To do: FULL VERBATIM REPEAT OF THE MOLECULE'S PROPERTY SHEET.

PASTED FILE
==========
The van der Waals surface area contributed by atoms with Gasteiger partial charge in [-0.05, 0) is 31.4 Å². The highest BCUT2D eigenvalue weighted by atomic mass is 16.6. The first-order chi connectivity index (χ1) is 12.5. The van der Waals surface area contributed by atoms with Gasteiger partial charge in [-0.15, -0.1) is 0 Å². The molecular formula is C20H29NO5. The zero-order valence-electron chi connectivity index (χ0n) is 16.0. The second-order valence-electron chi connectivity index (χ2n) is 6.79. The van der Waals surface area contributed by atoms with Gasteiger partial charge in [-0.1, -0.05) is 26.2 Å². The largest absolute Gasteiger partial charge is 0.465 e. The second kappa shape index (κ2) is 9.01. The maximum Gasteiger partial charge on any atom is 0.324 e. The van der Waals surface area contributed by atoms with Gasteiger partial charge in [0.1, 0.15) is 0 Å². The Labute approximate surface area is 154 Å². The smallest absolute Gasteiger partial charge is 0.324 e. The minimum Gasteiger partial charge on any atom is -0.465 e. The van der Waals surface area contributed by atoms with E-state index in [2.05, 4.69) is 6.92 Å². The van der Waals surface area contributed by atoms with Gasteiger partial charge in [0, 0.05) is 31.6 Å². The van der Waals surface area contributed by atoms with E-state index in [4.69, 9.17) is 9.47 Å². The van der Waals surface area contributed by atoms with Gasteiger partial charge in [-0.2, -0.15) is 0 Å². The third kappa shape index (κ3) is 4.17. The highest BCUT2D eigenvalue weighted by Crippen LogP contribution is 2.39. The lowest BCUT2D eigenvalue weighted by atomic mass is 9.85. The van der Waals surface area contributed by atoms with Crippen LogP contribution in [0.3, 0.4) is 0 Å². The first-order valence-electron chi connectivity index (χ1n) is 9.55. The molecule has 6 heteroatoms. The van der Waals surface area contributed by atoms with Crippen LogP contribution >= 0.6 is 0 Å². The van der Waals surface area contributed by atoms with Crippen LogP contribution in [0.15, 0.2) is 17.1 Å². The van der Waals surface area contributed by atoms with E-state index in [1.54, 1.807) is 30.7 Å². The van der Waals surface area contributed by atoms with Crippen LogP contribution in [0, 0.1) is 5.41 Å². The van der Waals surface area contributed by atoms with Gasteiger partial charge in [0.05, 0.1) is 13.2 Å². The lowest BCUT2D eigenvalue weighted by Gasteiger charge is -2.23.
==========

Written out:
The van der Waals surface area contributed by atoms with Gasteiger partial charge in [-0.05, 0) is 31.4 Å². The highest BCUT2D eigenvalue weighted by atomic mass is 16.6. The first-order chi connectivity index (χ1) is 12.5. The van der Waals surface area contributed by atoms with Gasteiger partial charge in [-0.15, -0.1) is 0 Å². The molecular formula is C20H29NO5. The zero-order valence-electron chi connectivity index (χ0n) is 16.0. The second-order valence-electron chi connectivity index (χ2n) is 6.79. The van der Waals surface area contributed by atoms with Gasteiger partial charge in [-0.1, -0.05) is 26.2 Å². The largest absolute Gasteiger partial charge is 0.465 e. The second kappa shape index (κ2) is 9.01. The maximum Gasteiger partial charge on any atom is 0.324 e. The van der Waals surface area contributed by atoms with Gasteiger partial charge in [0.1, 0.15) is 0 Å². The Labute approximate surface area is 154 Å². The smallest absolute Gasteiger partial charge is 0.324 e. The minimum Gasteiger partial charge on any atom is -0.465 e. The van der Waals surface area contributed by atoms with E-state index in [2.05, 4.69) is 6.92 Å². The van der Waals surface area contributed by atoms with Gasteiger partial charge in [0, 0.05) is 31.6 Å². The van der Waals surface area contributed by atoms with E-state index in [4.69, 9.17) is 9.47 Å². The van der Waals surface area contributed by atoms with Gasteiger partial charge in [-0.2, -0.15) is 0 Å². The third kappa shape index (κ3) is 4.17. The highest BCUT2D eigenvalue weighted by Crippen LogP contribution is 2.39. The lowest BCUT2D eigenvalue weighted by atomic mass is 9.85. The van der Waals surface area contributed by atoms with Crippen LogP contribution in [0.3, 0.4) is 0 Å². The first-order valence-electron chi connectivity index (χ1n) is 9.55. The molecule has 6 heteroatoms. The van der Waals surface area contributed by atoms with Crippen LogP contribution >= 0.6 is 0 Å². The van der Waals surface area contributed by atoms with Crippen LogP contribution in [0.15, 0.2) is 17.1 Å². The van der Waals surface area contributed by atoms with E-state index in [1.54, 1.807) is 30.7 Å². The van der Waals surface area contributed by atoms with Crippen LogP contribution in [0, 0.1) is 5.41 Å². The van der Waals surface area contributed by atoms with Gasteiger partial charge in [0.05, 0.1) is 13.2 Å². The lowest BCUT2D eigenvalue weighted by Gasteiger charge is -2.23.